The Art on the Riverwalk Tour is available to all free of charge via the Whitepoint app on iOS and Android, whether visitors are walking the river or just joining the tour virtually from the comfort of home.

To all involved in the Milford, Delaware Art on the Riverwalk project . . . Great work! Cities across the world can learn from your example.

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A Helpful Guide to the Art Basel Miami Week Fairs (With Tips!)

It’s that time of year again – Art Basel arrives in Miami along with all the excitement and satellite art fairs. For first time visitors, the whole experience is overwhelming enough.

Miami art fair guide screenshot of fairs in Wynwood.

Screenshot from the Whitepoint guide to Miami art fairs.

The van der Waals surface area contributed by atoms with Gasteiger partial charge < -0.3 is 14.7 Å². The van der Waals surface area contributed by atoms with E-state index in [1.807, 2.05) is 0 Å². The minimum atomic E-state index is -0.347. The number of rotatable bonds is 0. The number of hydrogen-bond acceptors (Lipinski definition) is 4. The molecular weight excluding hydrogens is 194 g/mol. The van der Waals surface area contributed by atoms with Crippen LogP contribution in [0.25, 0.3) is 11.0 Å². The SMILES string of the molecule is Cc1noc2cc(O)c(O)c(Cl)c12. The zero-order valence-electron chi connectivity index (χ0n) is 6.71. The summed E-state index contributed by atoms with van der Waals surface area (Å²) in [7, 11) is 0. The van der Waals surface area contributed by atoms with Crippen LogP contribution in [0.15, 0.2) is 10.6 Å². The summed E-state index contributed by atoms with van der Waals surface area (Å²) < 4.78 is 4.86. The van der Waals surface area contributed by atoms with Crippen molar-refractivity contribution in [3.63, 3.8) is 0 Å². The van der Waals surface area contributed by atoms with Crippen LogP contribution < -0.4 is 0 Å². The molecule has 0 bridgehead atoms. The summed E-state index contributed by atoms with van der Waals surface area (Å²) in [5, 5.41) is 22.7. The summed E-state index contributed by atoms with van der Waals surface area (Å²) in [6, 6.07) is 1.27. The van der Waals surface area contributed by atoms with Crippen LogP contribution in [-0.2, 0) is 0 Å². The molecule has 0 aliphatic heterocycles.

And, often a reliable guide to all of the fairs can be difficult to find.

We’ve prepared a Whitepoint guide to where fairs are concentrated – you can view it via the link below or download our Android app and search “Miami Art Fairs.”

Some Art Fair Tips (Especially for First Time Visitors)

  • Don’t think that you can see it all the art or even all of the art fairs. You won’t be able to. Focus on a few areas of interest or geographical areas and work from there. Our guide is helpful for planning it out.
  • Pace yourself. Take a break in the afternoon. There are evening events – lots of them. And, you never know when you’ll get sucked into one. Besides, you can quickly get a headache from all of the art if you start in the morning.
  • Pick up cards and handouts. You won’t remember all of the art and people you think you’ll remember.
  • Bring something along to carry those cards and handouts. You can quickly accumulate a lot of art related stuff at the fairs. Bring a bag – nothing is worse than having to go back and do a hotel drop.
  • Plan your stops (but not too much). Fairs are concentrated in South Beach / Miami Beach and also in Wynwood. Our guide to the fairs has them broken down by geographic area, and that can help you plan. But remember to include plenty of buffer and relaxation time. After all, you are at or near the beach.